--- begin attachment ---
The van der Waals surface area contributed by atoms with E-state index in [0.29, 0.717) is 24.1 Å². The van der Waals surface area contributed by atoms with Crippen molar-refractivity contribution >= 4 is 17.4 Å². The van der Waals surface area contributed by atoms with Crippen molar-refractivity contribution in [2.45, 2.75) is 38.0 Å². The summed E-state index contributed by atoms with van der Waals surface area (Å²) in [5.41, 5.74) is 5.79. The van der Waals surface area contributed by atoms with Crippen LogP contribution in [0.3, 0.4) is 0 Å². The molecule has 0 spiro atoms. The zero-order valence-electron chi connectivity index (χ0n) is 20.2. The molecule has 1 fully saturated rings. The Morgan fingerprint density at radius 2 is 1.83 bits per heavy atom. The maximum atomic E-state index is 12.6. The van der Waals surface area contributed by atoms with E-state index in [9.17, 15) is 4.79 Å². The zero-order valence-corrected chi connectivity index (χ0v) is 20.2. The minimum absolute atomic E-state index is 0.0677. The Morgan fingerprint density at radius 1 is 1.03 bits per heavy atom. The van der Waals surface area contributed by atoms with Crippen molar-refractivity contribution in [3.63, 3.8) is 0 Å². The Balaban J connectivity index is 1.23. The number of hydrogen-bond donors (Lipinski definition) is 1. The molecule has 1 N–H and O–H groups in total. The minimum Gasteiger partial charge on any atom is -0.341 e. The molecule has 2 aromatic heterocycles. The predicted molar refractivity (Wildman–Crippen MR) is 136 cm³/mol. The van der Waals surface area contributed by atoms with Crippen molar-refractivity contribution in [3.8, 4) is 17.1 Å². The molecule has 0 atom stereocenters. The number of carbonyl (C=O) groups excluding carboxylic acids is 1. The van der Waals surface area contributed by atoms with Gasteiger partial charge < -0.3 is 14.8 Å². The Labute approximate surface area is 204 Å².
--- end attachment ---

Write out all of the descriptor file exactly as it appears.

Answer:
The van der Waals surface area contributed by atoms with E-state index in [0.29, 0.717) is 24.1 Å². The van der Waals surface area contributed by atoms with Crippen molar-refractivity contribution >= 4 is 17.4 Å². The van der Waals surface area contributed by atoms with Crippen molar-refractivity contribution in [2.45, 2.75) is 38.0 Å². The summed E-state index contributed by atoms with van der Waals surface area (Å²) in [5.41, 5.74) is 5.79. The van der Waals surface area contributed by atoms with Crippen LogP contribution in [0.3, 0.4) is 0 Å². The molecule has 0 spiro atoms. The zero-order valence-electron chi connectivity index (χ0n) is 20.2. The molecule has 1 fully saturated rings. The Morgan fingerprint density at radius 2 is 1.83 bits per heavy atom. The maximum atomic E-state index is 12.6. The van der Waals surface area contributed by atoms with E-state index in [9.17, 15) is 4.79 Å². The zero-order valence-corrected chi connectivity index (χ0v) is 20.2. The minimum absolute atomic E-state index is 0.0677. The Morgan fingerprint density at radius 1 is 1.03 bits per heavy atom. The van der Waals surface area contributed by atoms with Crippen molar-refractivity contribution in [3.63, 3.8) is 0 Å². The Balaban J connectivity index is 1.23. The number of hydrogen-bond donors (Lipinski definition) is 1. The molecule has 1 N–H and O–H groups in total. The minimum Gasteiger partial charge on any atom is -0.341 e. The molecule has 2 aromatic heterocycles. The predicted molar refractivity (Wildman–Crippen MR) is 136 cm³/mol. The van der Waals surface area contributed by atoms with Crippen molar-refractivity contribution in [3.8, 4) is 17.1 Å². The molecule has 0 atom stereocenters. The number of carbonyl (C=O) groups excluding carboxylic acids is 1. The van der Waals surface area contributed by atoms with Gasteiger partial charge < -0.3 is 14.8 Å². The Labute approximate surface area is 204 Å².